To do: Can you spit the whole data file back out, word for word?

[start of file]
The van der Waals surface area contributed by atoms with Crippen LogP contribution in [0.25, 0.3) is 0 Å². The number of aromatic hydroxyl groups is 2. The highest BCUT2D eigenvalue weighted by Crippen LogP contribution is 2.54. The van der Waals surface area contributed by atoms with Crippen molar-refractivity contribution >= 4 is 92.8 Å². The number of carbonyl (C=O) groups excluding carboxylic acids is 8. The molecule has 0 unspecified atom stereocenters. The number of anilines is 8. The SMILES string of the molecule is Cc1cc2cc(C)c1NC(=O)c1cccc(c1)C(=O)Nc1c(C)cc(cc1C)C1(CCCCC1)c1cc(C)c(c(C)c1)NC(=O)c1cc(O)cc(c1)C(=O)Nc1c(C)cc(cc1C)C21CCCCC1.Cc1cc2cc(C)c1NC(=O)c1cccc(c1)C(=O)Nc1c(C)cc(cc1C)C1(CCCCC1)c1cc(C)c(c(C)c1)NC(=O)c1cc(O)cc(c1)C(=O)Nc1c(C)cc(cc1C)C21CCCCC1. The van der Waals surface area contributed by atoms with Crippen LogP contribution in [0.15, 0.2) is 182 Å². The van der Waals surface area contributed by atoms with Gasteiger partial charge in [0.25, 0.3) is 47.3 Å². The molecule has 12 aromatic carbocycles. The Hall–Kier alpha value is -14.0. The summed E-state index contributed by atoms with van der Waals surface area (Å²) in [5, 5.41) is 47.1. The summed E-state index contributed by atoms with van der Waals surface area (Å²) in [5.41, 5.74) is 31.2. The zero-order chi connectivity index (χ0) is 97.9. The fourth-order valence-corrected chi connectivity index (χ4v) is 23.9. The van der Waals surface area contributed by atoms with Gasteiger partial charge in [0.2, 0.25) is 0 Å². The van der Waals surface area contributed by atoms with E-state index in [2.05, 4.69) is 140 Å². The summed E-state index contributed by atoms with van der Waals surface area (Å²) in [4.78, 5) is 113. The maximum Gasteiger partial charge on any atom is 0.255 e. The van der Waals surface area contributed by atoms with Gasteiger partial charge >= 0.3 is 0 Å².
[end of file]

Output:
The van der Waals surface area contributed by atoms with Crippen LogP contribution in [0.25, 0.3) is 0 Å². The number of aromatic hydroxyl groups is 2. The highest BCUT2D eigenvalue weighted by Crippen LogP contribution is 2.54. The van der Waals surface area contributed by atoms with Crippen molar-refractivity contribution >= 4 is 92.8 Å². The number of carbonyl (C=O) groups excluding carboxylic acids is 8. The molecule has 0 unspecified atom stereocenters. The number of anilines is 8. The SMILES string of the molecule is Cc1cc2cc(C)c1NC(=O)c1cccc(c1)C(=O)Nc1c(C)cc(cc1C)C1(CCCCC1)c1cc(C)c(c(C)c1)NC(=O)c1cc(O)cc(c1)C(=O)Nc1c(C)cc(cc1C)C21CCCCC1.Cc1cc2cc(C)c1NC(=O)c1cccc(c1)C(=O)Nc1c(C)cc(cc1C)C1(CCCCC1)c1cc(C)c(c(C)c1)NC(=O)c1cc(O)cc(c1)C(=O)Nc1c(C)cc(cc1C)C21CCCCC1. The van der Waals surface area contributed by atoms with Crippen LogP contribution in [0.15, 0.2) is 182 Å². The van der Waals surface area contributed by atoms with Gasteiger partial charge in [0.25, 0.3) is 47.3 Å². The molecule has 12 aromatic carbocycles. The Hall–Kier alpha value is -14.0. The summed E-state index contributed by atoms with van der Waals surface area (Å²) in [5, 5.41) is 47.1. The summed E-state index contributed by atoms with van der Waals surface area (Å²) in [5.41, 5.74) is 31.2. The zero-order chi connectivity index (χ0) is 97.9. The fourth-order valence-corrected chi connectivity index (χ4v) is 23.9. The van der Waals surface area contributed by atoms with Gasteiger partial charge in [0.2, 0.25) is 0 Å². The van der Waals surface area contributed by atoms with E-state index in [2.05, 4.69) is 140 Å². The summed E-state index contributed by atoms with van der Waals surface area (Å²) in [4.78, 5) is 113. The maximum Gasteiger partial charge on any atom is 0.255 e. The van der Waals surface area contributed by atoms with Gasteiger partial charge >= 0.3 is 0 Å².